P944:1, 85:0.1 Primitive religion had a biologic origin, a natural evolutionary development, aside from moral associations and apart from all spiritual influences. The higher animals have fears but no illusions, hence no religion. Man creates his primitive religions out of his fears and by means of his illusions.
P944:2, 85:0.2 In the evolution of the human species, worship in its primitive manifestations appears long before the mind of man is capable of formulating the more complex concepts of life now and in the hereafter which deserve to be called religion. Early religion was wholly intellectual in nature and was entirely predicated on associational circumstances. The objects of worship were altogether suggestive; they consisted of the things of nature which were close at hand, or which loomed large in the commonplace experience of the simple-minded primitive Urantians.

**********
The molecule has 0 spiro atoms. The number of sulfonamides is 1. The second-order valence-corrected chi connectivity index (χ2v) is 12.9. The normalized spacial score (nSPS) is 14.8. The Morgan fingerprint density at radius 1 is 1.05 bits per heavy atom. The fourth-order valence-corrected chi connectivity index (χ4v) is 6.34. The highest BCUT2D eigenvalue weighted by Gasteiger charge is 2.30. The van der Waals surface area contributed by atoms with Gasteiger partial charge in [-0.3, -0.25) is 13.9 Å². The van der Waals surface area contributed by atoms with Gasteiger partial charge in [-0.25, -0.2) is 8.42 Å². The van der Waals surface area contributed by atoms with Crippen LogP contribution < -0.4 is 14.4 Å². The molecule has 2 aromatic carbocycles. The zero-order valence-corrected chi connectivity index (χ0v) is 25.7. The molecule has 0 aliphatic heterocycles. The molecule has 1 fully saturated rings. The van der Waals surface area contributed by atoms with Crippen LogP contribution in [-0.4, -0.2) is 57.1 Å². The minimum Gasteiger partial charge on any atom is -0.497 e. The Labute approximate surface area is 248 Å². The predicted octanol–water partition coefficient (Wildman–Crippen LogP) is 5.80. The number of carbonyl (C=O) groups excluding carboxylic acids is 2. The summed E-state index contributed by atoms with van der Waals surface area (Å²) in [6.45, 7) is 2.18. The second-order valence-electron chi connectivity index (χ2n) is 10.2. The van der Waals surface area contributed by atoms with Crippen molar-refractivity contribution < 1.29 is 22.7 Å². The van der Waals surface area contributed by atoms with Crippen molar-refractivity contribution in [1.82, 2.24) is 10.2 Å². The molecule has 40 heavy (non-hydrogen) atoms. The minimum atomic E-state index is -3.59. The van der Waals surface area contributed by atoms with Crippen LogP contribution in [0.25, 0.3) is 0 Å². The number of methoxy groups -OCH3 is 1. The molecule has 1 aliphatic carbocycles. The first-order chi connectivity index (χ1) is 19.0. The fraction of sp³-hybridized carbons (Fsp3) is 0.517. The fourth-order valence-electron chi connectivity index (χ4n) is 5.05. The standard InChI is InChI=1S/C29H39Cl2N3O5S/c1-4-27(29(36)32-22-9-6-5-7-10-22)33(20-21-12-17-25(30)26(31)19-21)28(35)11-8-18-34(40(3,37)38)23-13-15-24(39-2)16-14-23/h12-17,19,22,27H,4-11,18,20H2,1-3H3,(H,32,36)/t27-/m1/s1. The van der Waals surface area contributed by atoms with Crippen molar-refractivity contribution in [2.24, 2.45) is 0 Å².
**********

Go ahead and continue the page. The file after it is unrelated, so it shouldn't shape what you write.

P944:3, 85:0.3 When religion once evolved beyond nature worship, it acquired roots of spirit origin but was nevertheless always conditioned by the social environment. As nature worship developed, man's concepts envisioned a division of labor in the supermortal world; there were nature spirits for lakes, trees, waterfalls, rain, and hundreds of other ordinary terrestrial phenomena.
P944:4, 85:0.4 At one time or another mortal man has worshiped everything on the face of the earth, including himself. He has also worshiped about everything imaginable in the sky and beneath the surface of the earth. Primitive man feared all manifestations of power; he worshiped every natural phenomenon he could not comprehend. The observation of powerful natural forces, such as storms, floods, earthquakes, landslides, volcanoes, fire, heat, and cold, greatly impressed the expanding mind of man. The inexplicable things of life are still termed "acts of God" and "mysterious dispensations of Providence."